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Black Harvest - "White Light Came Down" (CD)

Black Harvest - "White Light Came Down" CD cover image

"White Light Came Down" track listing:

1. Die Lavinia
2. Let Us Go
3. Tamora
4. Remnant
5. New Years Day
6. Lamentation
7. White Light Came Down
8. Hypocrisy Apocalypse

Reviewed by on April 29, 2006

"Appealing to a broad audience of metal heads this album captures everything between black and death metal, as well as jazz."

Black Harvest is one of those heavy bands that can’t be placed into a single sub-genre. Taking influences from black, death, progressive metal and jazz this band creates a sound that isn’t heard often enough. Though musically straightforward at times, there are enough subtle overtones to the music that give it its unique flavor.

The opening track “Die Lavinia” begins with a straightforward simple metal riff containing enough rests to catch you off guard and moves into a melodic solo 23 seconds into the song to compliment the vocalist’s screams. At about a minute and a half into the song, the vocalist switches to singing and the guitar chords become more complex than power chords for the chorus. The song then goes back to the first verse. This band doesn’t need speed, as this song isn’t fast, but it delivers the drive needed for head banging and metal. This alone separates Black Harvest from a lot of metal bands in the death and black metal genres, since many of them want to play faster and faster. At around 4 minutes there is a short and slow interlude with guitar and bass leading back into the chorus, it serves its purpose effectively. The song ends with a minute of piano. Most songs on this album come in at about six and a half minutes in length.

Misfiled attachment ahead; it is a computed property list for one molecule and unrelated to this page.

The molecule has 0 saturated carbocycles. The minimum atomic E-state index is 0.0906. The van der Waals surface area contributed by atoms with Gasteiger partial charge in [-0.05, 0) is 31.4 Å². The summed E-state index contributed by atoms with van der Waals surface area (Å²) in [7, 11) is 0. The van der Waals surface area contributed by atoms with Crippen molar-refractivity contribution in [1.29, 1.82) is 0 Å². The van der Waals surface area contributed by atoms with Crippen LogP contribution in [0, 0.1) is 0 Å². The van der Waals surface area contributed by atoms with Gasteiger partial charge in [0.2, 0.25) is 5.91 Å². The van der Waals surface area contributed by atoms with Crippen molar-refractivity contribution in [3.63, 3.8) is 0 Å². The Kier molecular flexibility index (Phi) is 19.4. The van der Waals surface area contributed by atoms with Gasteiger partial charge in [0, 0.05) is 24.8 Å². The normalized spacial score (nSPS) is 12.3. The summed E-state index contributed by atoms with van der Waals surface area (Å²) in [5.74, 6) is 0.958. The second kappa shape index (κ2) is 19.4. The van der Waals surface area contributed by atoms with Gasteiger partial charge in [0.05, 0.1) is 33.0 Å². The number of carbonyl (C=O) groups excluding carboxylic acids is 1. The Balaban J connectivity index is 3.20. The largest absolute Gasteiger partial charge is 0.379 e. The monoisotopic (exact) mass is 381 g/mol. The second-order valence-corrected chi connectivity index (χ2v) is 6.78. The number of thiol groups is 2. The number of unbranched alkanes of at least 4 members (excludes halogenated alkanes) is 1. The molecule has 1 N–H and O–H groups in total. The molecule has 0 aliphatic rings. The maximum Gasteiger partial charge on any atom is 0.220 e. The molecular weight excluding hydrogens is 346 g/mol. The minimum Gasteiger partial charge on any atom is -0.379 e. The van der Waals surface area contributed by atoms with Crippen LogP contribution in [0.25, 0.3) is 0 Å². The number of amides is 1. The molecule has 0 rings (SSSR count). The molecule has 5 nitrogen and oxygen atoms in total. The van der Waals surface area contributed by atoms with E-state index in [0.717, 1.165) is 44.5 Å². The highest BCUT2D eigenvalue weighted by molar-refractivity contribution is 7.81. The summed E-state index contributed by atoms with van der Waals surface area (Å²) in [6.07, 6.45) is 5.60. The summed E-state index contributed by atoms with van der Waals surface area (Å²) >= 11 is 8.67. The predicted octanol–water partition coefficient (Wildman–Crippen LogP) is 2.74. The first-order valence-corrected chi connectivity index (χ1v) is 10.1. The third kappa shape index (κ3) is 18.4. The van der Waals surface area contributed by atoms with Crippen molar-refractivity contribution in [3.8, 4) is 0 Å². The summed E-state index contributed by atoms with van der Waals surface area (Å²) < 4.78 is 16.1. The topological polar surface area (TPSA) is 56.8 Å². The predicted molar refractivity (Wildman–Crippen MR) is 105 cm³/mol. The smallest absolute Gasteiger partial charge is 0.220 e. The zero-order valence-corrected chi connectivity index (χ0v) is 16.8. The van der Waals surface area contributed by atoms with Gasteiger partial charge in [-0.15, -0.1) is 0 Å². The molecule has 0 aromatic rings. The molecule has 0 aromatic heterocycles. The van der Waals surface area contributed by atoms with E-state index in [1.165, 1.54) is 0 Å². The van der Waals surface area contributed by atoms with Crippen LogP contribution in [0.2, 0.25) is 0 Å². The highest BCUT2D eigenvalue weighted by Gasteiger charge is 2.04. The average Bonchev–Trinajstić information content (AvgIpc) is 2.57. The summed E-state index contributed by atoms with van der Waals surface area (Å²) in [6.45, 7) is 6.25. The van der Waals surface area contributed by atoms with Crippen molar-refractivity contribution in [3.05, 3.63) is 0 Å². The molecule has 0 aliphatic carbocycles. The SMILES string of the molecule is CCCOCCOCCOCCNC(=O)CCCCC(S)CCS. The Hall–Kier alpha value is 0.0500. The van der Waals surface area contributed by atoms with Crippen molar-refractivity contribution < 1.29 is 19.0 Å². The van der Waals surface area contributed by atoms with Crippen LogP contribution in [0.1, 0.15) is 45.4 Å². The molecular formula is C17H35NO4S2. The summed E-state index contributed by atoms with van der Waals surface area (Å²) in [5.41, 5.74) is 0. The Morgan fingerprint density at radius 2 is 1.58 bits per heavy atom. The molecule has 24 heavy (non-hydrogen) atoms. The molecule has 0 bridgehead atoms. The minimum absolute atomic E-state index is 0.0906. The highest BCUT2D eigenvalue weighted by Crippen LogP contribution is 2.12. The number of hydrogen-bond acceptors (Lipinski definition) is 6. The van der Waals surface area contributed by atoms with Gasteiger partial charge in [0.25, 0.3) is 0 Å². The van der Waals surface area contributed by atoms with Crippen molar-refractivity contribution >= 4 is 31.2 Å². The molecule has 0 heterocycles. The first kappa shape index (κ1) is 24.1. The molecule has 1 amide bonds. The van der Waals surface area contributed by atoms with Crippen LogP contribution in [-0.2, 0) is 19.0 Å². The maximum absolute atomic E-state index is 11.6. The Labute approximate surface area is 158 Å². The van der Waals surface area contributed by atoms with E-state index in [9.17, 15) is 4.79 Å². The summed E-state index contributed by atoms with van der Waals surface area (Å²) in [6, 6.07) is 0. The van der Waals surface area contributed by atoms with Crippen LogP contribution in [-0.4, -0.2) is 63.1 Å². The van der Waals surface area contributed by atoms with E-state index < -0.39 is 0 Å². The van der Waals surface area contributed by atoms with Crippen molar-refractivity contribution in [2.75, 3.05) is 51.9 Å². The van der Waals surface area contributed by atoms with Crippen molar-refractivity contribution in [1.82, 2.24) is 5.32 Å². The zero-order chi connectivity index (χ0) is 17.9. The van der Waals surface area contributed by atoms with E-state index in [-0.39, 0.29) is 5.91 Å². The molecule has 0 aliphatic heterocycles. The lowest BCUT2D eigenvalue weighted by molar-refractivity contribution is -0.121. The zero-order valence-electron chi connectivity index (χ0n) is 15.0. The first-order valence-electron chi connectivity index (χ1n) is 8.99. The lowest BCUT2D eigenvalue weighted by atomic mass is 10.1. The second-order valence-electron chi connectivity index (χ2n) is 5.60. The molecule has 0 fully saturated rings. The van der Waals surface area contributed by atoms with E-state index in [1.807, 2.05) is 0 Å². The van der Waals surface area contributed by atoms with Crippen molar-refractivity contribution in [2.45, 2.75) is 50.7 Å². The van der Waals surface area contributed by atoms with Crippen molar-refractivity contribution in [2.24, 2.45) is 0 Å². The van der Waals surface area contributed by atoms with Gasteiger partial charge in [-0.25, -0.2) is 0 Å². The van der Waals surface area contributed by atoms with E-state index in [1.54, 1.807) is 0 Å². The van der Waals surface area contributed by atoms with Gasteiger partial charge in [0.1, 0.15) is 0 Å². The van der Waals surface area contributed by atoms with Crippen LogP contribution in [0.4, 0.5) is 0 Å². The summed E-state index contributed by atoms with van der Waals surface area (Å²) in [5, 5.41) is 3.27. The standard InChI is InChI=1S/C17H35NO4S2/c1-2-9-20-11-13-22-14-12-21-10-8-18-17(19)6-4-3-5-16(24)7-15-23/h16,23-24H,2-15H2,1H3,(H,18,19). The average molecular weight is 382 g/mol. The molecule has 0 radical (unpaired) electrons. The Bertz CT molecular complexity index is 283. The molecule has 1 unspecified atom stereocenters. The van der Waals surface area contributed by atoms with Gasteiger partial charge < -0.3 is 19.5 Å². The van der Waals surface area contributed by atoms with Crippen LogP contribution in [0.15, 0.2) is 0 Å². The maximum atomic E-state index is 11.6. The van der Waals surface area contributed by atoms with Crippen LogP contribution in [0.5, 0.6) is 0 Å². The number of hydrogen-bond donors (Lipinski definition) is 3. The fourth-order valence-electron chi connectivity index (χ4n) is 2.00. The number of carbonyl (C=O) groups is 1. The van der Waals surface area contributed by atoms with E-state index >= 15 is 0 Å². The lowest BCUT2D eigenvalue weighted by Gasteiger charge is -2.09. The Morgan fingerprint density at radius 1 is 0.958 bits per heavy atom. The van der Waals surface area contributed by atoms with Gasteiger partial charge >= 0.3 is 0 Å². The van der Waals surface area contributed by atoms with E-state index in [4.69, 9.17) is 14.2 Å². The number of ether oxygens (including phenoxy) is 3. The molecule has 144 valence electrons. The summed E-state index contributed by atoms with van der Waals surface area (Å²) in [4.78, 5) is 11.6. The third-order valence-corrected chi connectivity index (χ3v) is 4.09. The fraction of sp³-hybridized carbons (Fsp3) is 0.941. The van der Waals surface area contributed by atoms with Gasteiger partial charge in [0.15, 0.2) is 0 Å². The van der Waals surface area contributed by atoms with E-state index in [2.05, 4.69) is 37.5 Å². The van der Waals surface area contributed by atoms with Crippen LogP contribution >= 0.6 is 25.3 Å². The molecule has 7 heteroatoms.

The next song “Let Us Go” is fast, in comparison to the first song, full of complex rhythms and chords, and enough changes to satisfy progressive metal fan’s musical taste. There’s even a bunch of blast beats for the black and brutal death metal fans. This song really shows the band’s sound more than the first, “Die Lavinia”, which is probably more of a single than anything. Though the song displays all of the elements they use, it is not at the level and intensity that these are shown throughout the rest of the album. The song “Lamentation” starts off with chanting and then proceeds into a more typical black metal guitar harmony run with blast beats backing it.

Appealing to a broad audience of metal heads, this album captures everything between black and death metal, as well as jazz. The band's songwriting is what makes their music work so well, which is something most bands lack. This album really shows what this band can create. The one thing missing is the real musicianship of the band. The band shows some, but most of the time their music could be improved if they demonstrated more of their talent through their instruments, rather than just song writing. Overall, if you like black or death metal you should check this band out because you won’t be disappointed.

Highs: Production and songwriting

Lows: Musicianship

Bottom line: Not your ordinary metal album.

Rated 4 out of 5 skulls
4 out of 5 skulls

Rating Description
Rated 5 out of 5 skulls Perfection. (No discernable flaws; one of the reviewer's all-time favorites)
Rated 4.5 out of 5 skulls Near Perfection. (An instant classic with some minor imperfections)
Rated 4 out of 5 skulls Excellent. (An excellent effort worth picking up)
Rated 3.5 out of 5 skulls Good. (A good effort, worth checking out or picking up)
Rated 3 out of 5 skulls Decent. (A decent effort worth checking out if the style fits your tastes)
Rated 2.5 out of 5 skulls Average. (Nothing special; worth checking out if the style fits your taste)
Rated 2 out of 5 skulls Fair. (There is better metal out there)
< 2 skulls Pretty Bad. (Don't bother)